Tuesday, August 26, 2008

No Opportunity for Advancement

Recently I returned briefly to my ancestral home and spent time with various relatives. I’ve described these experiences before. The women cook, the men sit and drink and talk about war and religion. All of the men have been in the military and/or are ministers (some both).

I have also complained before about how my family thinks I am kind of a loser relative to my brother, who is in the military. I was reminded of this again (and again) on my recent visit.

Army Uncle: So, you don’t seem to have been promoted in a while. What is the next rank you could attain if you are ever promoted again?

FSP: Professors only have 3 ranks: Assistant Professor, Associate Professor, and Professor. I’m a Professor.

Army Uncle: So you have no more opportunities for advancement? You’ve gone as far as you can go with your career? That’s it until you retire?

FSP: I can advance in my career without getting new titles every few years. As a Professor, I'm still doing research and making advancements with that.

Army Uncle: Huh.


I can see how, from the outside, being a Professor (as in, full Professor rank) might seem like a career plateau with no major expectations and no major changes until retirement, and there are surely some professors who coast along from promotion to retirement. Most of us, though, are still interested in our work, pursuing new ideas and research directions, obtaining research funds, advising graduate students and postdocs, and "advancing" in our careers in terms of the discoveries we make and, yes, the recognition we get for doing so.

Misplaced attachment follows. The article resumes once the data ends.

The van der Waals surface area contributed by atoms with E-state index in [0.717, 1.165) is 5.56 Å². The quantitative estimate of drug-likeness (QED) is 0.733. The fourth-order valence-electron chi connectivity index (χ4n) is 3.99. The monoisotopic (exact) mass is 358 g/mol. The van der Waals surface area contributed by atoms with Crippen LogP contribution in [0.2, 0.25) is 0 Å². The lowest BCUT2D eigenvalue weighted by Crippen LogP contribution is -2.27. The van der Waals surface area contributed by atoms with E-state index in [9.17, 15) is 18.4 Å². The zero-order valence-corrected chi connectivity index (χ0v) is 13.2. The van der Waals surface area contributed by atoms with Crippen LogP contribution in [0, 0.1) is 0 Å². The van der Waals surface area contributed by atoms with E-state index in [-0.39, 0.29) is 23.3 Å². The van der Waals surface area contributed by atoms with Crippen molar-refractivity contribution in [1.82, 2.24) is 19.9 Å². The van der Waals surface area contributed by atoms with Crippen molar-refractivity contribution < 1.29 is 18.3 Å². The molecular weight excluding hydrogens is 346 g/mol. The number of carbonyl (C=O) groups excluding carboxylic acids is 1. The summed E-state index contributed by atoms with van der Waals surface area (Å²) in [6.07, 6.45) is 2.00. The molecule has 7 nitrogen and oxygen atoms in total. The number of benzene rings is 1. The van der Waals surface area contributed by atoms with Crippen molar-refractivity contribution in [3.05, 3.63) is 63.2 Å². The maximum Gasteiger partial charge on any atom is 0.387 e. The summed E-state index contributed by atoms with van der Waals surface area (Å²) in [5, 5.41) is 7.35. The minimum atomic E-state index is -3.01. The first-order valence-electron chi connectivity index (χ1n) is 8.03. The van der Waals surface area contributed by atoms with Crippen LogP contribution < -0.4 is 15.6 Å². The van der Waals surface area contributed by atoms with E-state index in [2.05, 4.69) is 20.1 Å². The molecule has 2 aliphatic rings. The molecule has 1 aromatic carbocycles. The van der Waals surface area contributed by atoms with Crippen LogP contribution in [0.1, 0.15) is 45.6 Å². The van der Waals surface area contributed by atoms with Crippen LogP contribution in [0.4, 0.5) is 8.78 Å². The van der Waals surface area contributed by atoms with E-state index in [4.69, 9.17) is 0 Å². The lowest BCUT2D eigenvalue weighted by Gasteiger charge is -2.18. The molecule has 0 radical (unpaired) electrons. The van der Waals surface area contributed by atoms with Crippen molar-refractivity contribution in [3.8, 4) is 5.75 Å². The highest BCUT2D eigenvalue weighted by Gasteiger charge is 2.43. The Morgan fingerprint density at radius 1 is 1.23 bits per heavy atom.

I am glad that we don't have dozens of promotions and titles, though I am considering inventing some that professors can use in discussions with non-academic family members. For example, I think that given the length of time since my promotion to Professor.

26 comments:

El JoPe Magnifico said...

Oh yes, do invent some new titles... and oddball traditions and responsibilities that accompany said roles! *cackle*

Phiala said...

This might help:
Military-Civilian Grade Comparison.

In my area (USDA), postdocs and brand new PhDs with no experience start at GS-11, permanent scientists with postdoc experience at GS-12, and GS-15 is roughly equivalent to full professor. Just like academia, to move higher you need to go into administration (except in exceptional cases).

I couldn't find an Army chart, but here's an Army-Navy rank comparison.

So... let's see. You are a full professor, more or less equivalent to a GS-15, which is more or less equivalent to a Navy captain, which is more or less equivalent to an Army colonel.

What rank did your relatives achieve? How many made colonel, let alone got promoted past that?

Jay said...

Seems you were cut off in the middle of a sentence. I suspect this recapitulates some of your experiences with your family.

I think we should add stars - you know, a four-star professor, a three-star, and so on. Give you something else to shoot for, since actual science might not be motivating enough, and something to show off back home.

Anonymous said...

Every time I return to my ancestral home, my dad proudly introduces me to one of his acquaintances an mentions my Ph.D. and my current position as a postdoctoral fellow at a very prestigious institution. The response is often, "Ph.D, huh? Don't you have to pay for that? You know what Ph.D. means, don't you. Pile It High and Deep. What's it in?" I reply. Silence follows.

It's just such a different system than "regular job." Non-academics don't get it. One can patiently try to explain, or one can change the subject to the weather.

mareserinitatis said...